Trying to make sense of the senseless murder of Christopher Lane, the college baseball player from Australia who was gunned down because his alleged killers may have been bored or were participating in a gang initiation, an editor for SB Nation wrote that Lane’s death was more typical of “historic experience” of the American immigrant than society likes to acknowledge.
Steven Goldman, the baseball editor for the SB Nation sports site, wrote that, “at first glance, this is not a baseball story, but a crime story, or even a story of immigration and disillusionment: a young man on a far-away continent learns to love baseball and travels across the ocean to the land of the game’s birth.”
“For following his dream, he ultimately receives neither the thrill of the grass nor the adulation of crowds, but death,” Goldman writes. “And not just any death, but a death of the most capricious and callous kind, without meaning or justification.”
Then, Goldman tries to make the argument that Lane’s senseless murder is reflective of the historic experience of American immigrants:
In this sense, Lane’s story is more typical of the historic experience of the American immigrant than we would like to acknowledge. For all our celebration of the melting pot, new arrivals to these shores from the mid-19th to early 20th century found a country lacking the infrastructure or the interest in dealing with them, and so arranged to cram them into Lower East Side in Manhattan where they crowded into airless rooms, became tubercular, and died in appalling numbers. As journalist Edward Robb Ellis wrote, “The section of Manhattan bounded by the East River, East Fourteenth Street, Third Avenue, the Bowery, and Catherine Street was probably the most densely populated area in the world. New York’s poor lived under worse conditions and paid more rent than the inhabitants of any other big city on earth.” There were tens of thousands of homeless children.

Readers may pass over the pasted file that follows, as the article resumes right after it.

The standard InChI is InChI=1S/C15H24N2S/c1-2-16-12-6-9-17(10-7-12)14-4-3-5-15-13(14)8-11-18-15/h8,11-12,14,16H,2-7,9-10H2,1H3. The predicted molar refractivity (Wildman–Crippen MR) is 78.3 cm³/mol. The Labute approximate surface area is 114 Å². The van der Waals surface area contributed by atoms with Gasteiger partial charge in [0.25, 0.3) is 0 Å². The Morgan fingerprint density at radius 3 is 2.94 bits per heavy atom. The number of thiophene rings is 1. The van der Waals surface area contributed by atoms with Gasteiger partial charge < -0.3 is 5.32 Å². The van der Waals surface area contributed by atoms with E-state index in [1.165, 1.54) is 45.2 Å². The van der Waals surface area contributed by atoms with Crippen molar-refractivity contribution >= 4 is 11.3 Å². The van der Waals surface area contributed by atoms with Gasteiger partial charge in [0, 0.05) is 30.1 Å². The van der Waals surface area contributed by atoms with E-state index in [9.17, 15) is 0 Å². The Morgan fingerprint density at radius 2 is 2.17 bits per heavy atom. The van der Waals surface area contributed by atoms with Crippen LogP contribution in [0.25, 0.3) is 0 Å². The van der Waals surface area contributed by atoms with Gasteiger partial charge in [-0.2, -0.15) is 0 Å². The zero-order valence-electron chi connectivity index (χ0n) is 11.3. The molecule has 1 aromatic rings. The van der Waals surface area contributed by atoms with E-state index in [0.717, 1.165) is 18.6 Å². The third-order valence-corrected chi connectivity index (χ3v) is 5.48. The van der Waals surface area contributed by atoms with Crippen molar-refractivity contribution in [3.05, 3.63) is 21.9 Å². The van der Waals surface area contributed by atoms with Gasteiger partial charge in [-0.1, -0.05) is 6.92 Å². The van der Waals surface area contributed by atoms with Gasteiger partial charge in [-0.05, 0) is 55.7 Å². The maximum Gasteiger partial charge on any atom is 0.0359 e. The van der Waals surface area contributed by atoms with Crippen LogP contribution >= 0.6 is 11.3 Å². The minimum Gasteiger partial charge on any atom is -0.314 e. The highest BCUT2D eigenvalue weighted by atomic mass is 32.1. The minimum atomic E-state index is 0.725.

He then quotes lyrics from “Dirty Boulevard” that do not paint the country in a good light:
‘Give me your hungry, your tired, your poor, I’ll piss on em’ /
That’s what the Statue of Bigotry says /
‘Your poor huddled masses /
Let’s club ’em to death and get it over with /
and just dump ’em on the boulevard.’
After pontificating about how baseball is a microcosm of American society, he then writes that Lane came to America to play baseball and “sought the quintessential American experience. Sadly, his information was out of date. He got the American experience, all right, the new national pastime. It’s the game where someone else’s whim becomes your fatal bad luck. That’s the way we like it.”
From initial reports, it is unlikely the teens even knew Lane was an immigrant. Lane came to America, met his girlfriend, and they were reportedly on their way to getting married after both graduated from college. He was visiting his girlfriend’s parents in Duncan, Oklahoma and was reportedly shot while jogging because his alleged killers were “bored.”